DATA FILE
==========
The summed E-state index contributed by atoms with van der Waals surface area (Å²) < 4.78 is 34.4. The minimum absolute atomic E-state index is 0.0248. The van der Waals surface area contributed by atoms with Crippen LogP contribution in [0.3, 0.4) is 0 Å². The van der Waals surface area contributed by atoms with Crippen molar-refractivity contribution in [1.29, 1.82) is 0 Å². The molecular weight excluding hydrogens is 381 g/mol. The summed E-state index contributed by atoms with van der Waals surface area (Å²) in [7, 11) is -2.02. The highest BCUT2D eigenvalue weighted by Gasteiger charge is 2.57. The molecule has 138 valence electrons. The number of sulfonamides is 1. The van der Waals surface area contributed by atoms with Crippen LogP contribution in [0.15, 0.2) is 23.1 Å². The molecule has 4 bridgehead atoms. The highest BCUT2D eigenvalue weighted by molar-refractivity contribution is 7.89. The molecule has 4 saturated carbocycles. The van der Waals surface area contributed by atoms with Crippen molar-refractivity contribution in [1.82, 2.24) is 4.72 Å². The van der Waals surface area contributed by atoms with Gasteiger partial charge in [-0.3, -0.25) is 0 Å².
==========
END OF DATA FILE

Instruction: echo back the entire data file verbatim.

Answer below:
The summed E-state index contributed by atoms with van der Waals surface area (Å²) < 4.78 is 34.4. The minimum absolute atomic E-state index is 0.0248. The van der Waals surface area contributed by atoms with Crippen LogP contribution in [0.3, 0.4) is 0 Å². The van der Waals surface area contributed by atoms with Crippen molar-refractivity contribution in [1.29, 1.82) is 0 Å². The molecular weight excluding hydrogens is 381 g/mol. The summed E-state index contributed by atoms with van der Waals surface area (Å²) in [7, 11) is -2.02. The highest BCUT2D eigenvalue weighted by Gasteiger charge is 2.57. The molecule has 138 valence electrons. The number of sulfonamides is 1. The van der Waals surface area contributed by atoms with Crippen LogP contribution in [0.15, 0.2) is 23.1 Å². The molecule has 4 bridgehead atoms. The highest BCUT2D eigenvalue weighted by molar-refractivity contribution is 7.89. The molecule has 4 saturated carbocycles. The van der Waals surface area contributed by atoms with Crippen molar-refractivity contribution in [1.82, 2.24) is 4.72 Å². The van der Waals surface area contributed by atoms with Gasteiger partial charge in [-0.3, -0.25) is 0 Å².